Agency forecast: This spring, accreditation will blossom

Tuesday, January 31, 2006

The proverbial "other shoe" still hasn't dropped with regard to mandated industry-wide HME accreditation, but agencies expect to hear the rumble of scrambling feet some time this spring.
"I thought the past year was intense, but the tempest is still ahead of us," said Mary Nicholas, executive director of the Healthcare Quality Association on Accreditation (HQAA) about the impending rush of HME provider applications.
At last check in August, accrediting groups were busily gearing up for the onslaught: The Accreditation Commission for Health Care (ACHC) had just moved to spacious new quarters, HQAA and the Compliance Team were solidifying their programs, the Community Health Accreditation Program (CHAP) saw its HME component fielding a steadily growing number of inquiries and the Joint Commission for the Accreditation of Health Care Organizations (JCAHCO) was advising potential clients to get a jump on the crowd.
The situation hasn't progressed much in the ensuing months, but accreditors anticipate drastically heavier workloads during the second quarter of 2006, following CMS's release of final quality standards.
"We haven't seen a huge increase in the number of applications yet--an awful lot of providers are still waiting," said Sandra Canally, president of the Ambler, Pa.-based Compliance Team. "We believe it will all hit going into Medtrade Spring (March 21-23
in Las Vegas)."
The Compliance Team is still scurrying around in preparation for the expected stampede, including finding a larger office, finalizing procedures and interviewing job candidates, but the waiting game has reached a point of frustration for Canally.
"We had a sensational level of interest at Medtrade (in Atlanta in October), but there is still a lack of action--everyone is still thinking about it," she said. "Even if these people made the decision to go with us, they haven't necessarily started. It's driving us nuts because we're trying to help them. The longer you wait, the more difficult it's going to be."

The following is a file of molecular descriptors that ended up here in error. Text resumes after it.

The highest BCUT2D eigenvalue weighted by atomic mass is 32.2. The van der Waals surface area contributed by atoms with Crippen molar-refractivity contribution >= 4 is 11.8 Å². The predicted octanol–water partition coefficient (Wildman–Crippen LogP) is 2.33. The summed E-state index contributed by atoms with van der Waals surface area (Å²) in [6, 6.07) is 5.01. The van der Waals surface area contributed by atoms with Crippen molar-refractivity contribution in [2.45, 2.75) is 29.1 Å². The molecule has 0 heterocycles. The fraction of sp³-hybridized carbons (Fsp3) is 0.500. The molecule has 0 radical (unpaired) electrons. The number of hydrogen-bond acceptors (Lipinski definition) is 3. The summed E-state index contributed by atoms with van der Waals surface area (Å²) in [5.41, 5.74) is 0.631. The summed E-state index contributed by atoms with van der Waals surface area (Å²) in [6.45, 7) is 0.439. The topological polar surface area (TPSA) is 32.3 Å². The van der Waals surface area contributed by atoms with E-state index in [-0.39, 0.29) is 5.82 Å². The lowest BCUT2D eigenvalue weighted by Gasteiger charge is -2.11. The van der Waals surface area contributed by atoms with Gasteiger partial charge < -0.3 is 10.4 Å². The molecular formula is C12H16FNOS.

The stagnation is due to the absence of definitive accreditation quality standards from CMS, which at press time in early January were due to be published this spring. Once the standards become official, the application lines are expected to, figuratively, stretch out the door, around the corner and down the block, accreditors say.
"The draft copy drew some 5,600 comments, which I thought was really impressive," Canally said. "I thought there might be a couple hundred, but apparently a lot of people have some serious things to say with regard to those standards."
Maryanne Popovich, executive director of Oakbrook Terrace, Ill.-based JCAHO's homecare accredition program, said her organization is getting between five and 10 inquiries a day and that so far about 40 HMEs have translated their interest into applications. Even so, that rate is running a little behind her expectations.
"We initially thought we'd get more interest in the fourth quarter, but we understand that CMS has not released its standards yet and that the 10 [Metropolitan Statistical Areas] affected have not yet been named," she said. "We're still waiting for the real frenzy to begin."